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Heirloom Tomatoes: Fruit with a History of Great Taste

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Heirloom Tomatoes: Fruit with a History of Great Taste

By Karan Greenwald

Yummy

Heirloom tomatoes have become very popular. And for a good reason!  They are beautiful, colorful and often very unusual. But most importantly, they taste like “real” tomatoes. The most accepted definition of an heirloom tomato is that it must be “open pollinated” and have been grown for at least 50 years, or introduced before 1940. Open pollinated basically means if you save the seeds from a particular fruit, plants grown from those seeds will usually produce the same fruit.

They have become known as “heirlooms” because the seeds have been saved and passed down from generation to generation. The earliest record of the use of the word “heirloom” to describe these varieties is 1940. There are currently more than 7500 heirloom tomatoes listed in the Seed Savers’ Exchange Yearbook.

There are many different characteristics of heirlooms to consider when choosing what to plant. Heirloom tomatoes come in many different sizes – cherry, small, medium and large. They also come in many different colors besides red, yellow & orange. Additional colors such as black, purple, pink, green, white and striped varieties are also available. Tomatoes come in many shapes besides the standard round fruit. There are also pear, plum and heart shaped, elongated, ruffle topped, and ridged fruit. The taste can vary substantially, depending on acidity levels and varieties.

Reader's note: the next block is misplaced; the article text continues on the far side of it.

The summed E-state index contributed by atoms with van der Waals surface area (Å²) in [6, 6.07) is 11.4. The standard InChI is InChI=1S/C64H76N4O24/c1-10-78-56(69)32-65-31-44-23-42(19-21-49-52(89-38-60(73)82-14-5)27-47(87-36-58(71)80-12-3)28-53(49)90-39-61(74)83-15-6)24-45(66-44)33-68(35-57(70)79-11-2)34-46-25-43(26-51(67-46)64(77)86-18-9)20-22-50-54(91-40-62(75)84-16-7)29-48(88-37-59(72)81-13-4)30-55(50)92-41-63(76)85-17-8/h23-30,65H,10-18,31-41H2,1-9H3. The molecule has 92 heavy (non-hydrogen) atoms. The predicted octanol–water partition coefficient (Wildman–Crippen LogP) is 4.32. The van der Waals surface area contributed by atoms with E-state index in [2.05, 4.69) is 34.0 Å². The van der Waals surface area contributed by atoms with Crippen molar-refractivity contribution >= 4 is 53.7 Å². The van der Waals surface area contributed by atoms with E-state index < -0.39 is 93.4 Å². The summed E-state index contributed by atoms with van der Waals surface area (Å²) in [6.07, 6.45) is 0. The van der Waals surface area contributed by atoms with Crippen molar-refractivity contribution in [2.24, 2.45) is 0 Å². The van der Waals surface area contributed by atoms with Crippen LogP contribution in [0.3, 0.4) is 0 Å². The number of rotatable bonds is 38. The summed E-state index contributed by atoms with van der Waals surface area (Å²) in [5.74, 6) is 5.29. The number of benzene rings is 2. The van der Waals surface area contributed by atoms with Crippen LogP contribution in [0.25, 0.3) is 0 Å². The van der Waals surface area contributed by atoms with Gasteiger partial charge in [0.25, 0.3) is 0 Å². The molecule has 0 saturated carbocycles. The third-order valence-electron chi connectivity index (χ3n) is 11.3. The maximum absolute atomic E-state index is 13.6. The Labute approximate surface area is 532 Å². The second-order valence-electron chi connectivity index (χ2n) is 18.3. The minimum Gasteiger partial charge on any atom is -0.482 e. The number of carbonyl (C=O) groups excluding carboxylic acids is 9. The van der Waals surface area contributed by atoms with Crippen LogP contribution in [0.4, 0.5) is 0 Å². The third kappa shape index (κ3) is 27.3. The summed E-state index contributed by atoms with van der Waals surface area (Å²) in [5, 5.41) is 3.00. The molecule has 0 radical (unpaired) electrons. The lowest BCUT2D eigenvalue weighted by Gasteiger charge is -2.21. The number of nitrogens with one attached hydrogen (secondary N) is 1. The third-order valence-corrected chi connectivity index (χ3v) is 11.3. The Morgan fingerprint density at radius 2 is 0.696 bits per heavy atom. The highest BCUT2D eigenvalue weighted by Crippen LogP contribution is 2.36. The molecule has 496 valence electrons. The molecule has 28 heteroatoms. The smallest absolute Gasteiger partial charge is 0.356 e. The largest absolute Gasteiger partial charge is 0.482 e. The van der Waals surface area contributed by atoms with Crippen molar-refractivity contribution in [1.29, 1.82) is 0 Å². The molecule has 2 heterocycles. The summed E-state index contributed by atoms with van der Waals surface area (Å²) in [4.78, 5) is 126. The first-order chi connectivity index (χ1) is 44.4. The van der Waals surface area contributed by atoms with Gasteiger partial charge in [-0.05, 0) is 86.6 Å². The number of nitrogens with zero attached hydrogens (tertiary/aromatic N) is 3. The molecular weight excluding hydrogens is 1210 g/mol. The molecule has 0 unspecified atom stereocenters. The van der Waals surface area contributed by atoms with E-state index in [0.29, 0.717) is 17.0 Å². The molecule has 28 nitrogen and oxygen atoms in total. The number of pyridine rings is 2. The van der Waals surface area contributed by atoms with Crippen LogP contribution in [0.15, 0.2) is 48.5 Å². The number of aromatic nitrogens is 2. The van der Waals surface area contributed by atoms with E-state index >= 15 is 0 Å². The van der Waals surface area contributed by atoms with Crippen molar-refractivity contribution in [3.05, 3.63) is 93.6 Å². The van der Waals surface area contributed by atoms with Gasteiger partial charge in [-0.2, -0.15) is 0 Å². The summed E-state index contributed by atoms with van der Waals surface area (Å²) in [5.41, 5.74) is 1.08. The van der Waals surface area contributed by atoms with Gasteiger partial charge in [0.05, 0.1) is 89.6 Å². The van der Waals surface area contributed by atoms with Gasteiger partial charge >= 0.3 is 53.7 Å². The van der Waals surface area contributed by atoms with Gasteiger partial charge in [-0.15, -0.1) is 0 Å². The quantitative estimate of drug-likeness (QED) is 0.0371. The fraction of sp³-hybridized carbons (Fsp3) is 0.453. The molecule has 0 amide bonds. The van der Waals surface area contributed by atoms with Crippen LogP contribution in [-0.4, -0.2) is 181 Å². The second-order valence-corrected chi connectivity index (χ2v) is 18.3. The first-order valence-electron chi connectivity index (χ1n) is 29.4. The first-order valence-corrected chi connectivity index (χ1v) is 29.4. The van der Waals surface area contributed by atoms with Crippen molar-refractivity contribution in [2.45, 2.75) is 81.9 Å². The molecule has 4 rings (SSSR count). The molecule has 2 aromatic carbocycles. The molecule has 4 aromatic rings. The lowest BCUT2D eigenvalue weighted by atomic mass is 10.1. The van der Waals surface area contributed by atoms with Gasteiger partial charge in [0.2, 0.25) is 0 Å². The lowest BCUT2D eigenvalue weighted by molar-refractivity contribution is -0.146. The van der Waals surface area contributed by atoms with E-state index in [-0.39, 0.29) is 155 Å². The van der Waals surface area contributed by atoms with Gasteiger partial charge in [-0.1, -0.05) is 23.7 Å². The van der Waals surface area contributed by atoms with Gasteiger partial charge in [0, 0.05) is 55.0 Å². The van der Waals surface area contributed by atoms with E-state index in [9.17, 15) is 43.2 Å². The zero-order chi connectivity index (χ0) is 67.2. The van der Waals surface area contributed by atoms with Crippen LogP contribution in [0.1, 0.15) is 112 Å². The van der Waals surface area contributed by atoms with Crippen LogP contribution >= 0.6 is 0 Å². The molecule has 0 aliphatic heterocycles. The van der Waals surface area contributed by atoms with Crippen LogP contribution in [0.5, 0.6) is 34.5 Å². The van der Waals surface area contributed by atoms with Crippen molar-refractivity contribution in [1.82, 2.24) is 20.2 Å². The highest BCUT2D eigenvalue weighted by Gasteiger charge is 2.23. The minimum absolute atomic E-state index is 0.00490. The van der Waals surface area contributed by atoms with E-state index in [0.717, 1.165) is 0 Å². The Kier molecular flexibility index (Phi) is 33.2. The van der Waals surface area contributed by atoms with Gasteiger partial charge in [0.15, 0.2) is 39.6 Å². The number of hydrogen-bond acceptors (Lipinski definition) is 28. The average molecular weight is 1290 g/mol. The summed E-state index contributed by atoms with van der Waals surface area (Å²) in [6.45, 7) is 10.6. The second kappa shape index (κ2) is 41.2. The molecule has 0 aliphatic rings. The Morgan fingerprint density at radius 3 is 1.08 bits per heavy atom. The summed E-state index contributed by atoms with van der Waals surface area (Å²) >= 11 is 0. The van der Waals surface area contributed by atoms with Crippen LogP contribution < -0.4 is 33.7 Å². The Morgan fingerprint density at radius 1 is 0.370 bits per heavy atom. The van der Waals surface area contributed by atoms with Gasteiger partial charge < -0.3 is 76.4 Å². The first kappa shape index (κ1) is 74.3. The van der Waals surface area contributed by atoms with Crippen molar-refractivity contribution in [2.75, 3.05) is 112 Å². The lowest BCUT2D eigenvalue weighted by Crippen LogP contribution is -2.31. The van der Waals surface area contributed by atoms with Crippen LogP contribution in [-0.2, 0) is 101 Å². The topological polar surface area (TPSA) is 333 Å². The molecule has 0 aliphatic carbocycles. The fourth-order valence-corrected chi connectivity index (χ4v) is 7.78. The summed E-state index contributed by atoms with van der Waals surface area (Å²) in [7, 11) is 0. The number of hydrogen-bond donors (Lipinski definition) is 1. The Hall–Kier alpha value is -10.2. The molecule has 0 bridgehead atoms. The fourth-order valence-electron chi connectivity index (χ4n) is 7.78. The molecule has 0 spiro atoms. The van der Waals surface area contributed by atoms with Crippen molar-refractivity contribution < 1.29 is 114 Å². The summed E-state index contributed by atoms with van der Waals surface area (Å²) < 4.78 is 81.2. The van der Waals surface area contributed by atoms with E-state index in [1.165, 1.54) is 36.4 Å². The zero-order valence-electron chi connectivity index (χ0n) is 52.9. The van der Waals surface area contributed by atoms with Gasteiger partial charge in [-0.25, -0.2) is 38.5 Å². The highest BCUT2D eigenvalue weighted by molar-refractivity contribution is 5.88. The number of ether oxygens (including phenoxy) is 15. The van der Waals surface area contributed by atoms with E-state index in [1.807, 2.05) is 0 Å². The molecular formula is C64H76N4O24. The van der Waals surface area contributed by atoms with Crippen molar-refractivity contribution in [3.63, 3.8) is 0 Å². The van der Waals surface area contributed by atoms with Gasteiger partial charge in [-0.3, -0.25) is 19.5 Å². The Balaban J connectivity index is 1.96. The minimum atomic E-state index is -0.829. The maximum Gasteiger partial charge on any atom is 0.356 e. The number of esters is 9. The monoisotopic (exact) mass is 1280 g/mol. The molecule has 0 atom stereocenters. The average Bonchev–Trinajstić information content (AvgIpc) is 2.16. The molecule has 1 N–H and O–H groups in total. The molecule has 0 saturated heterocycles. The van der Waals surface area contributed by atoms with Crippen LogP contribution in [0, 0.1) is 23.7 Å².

The other thing to consider when choosing a variety is the difference between determinate and indeterminate plants. Determinates are short, bloom fairly early in the season and nearly all of their fruit ripens at the same time. They are bushy and do not require as much staking for support as indeterminate plants. Indeterminate vines have leafy shoots at their tips instead of flowers and these shoots continue to grow, flower and set fruit until the plant declines or is killed by frost.  An indeterminate variety will bear over a long season and is generally more productive. They need to be staked unless you have a lot of room to let them sprawl.  Indeterminates have been known to grow vines of 10 -15 feet and continue to produce fruit until late November along the coast and in protected areas further inland.

Growing from seed

Some heirloom varieties can be purchased as transplants from local nurseries but most varieties are only available as seed.  Seeds should be sown 8-9 weeks before planting time. Tomatoes should not be planted outdoors until the danger of frost has passed and the weather has started to warm, which is usually March or April in the San Diego area. Seed can be started in peat pots, seedling trays or recycled plastic “six packs” used to grow other plants. Always be sure to thoroughly wash any pots you are reusing with hot water, soap and a little bleach to sterilize them.